Supreme Court Justice Clarence Thomas has served on the bench for some 18 years. The public seldom hears from him, except when he's announcing his majority opinions. Even then, his voice is often monotone.
Thomas is not known for letting down his guard in public. However, a group of high school students recently got the chance to see a side of the justice that is not so stoic. As the New York Times reports, "his answers and the remarks that preceded them provided a revealing look at Justice Thomas’s worldview these days."
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Fast facts about Clarence Thomas
Born 1948 in Savannah, GA
Federal Judicial Service:
Judge, U. S. Court of Appeals for District of Columbia Circuit
Nominated by George H.W. Bush on October 30, 1989, to a seat vacated by Robert H. Bork; Confirmed by the Senate on March 6, 1990, and received commission on March 6, 1990. Service terminated on October 17, 1991, due to appointment to another judicial position.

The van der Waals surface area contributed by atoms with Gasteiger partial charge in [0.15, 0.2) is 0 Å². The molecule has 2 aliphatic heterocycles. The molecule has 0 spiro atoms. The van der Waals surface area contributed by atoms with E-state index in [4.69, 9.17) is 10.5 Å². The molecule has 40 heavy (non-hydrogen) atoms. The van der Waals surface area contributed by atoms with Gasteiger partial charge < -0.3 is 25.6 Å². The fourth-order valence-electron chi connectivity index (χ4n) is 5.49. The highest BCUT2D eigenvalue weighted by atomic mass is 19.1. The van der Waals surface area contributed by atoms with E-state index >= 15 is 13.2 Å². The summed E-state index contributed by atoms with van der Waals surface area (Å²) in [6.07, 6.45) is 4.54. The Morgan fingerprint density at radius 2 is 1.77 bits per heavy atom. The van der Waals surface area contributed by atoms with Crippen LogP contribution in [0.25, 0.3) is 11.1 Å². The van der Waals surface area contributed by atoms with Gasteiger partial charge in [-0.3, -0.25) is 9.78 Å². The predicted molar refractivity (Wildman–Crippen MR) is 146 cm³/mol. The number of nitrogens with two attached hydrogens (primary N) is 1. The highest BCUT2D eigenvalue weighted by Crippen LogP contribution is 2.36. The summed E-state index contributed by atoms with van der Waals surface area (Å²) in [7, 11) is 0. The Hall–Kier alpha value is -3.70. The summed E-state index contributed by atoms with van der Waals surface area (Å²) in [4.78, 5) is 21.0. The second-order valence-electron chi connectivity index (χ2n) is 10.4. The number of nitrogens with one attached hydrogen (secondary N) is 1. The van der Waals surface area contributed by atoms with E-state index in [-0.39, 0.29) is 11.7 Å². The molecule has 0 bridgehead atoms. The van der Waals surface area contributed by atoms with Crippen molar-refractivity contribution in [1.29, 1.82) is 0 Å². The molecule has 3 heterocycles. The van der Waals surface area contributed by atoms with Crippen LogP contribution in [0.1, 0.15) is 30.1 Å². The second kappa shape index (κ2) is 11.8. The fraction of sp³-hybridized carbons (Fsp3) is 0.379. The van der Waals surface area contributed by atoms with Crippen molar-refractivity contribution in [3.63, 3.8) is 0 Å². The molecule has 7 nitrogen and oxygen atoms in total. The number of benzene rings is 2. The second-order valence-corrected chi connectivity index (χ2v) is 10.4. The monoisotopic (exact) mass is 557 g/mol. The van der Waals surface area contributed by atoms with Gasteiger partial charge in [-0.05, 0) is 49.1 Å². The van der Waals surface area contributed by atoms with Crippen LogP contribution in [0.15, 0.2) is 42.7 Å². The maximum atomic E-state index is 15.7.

Associate Justice, Supreme Court of the United States
Nominated by George H.W. Bush on July 8, 1991, to a seat vacated by Thurgood Marshall; Confirmed by the Senate on October 15, 1991, and received commission on October 18, 1991.
Holy Cross College, B.A., 1971
Yale Law School, J.D., 1974
Assistant attorney general, Jefferson City, Missouri, 1974-1977
Attorney, Monsanto Company, St. Louis, Missouri, 1977-1979
Legislative assistant, Senator John C. Danforth, Washington, DC, 1979-1981
Assistant secretary for civil rights, U.S. Department of Education, 1981-1982
Chairman, Equal Employment Opportunity Commission, 1982-1990
Source: Federal Judicial Center
Tags: Clarence Thomas, Supreme Court, African American, Education by Sistrunk,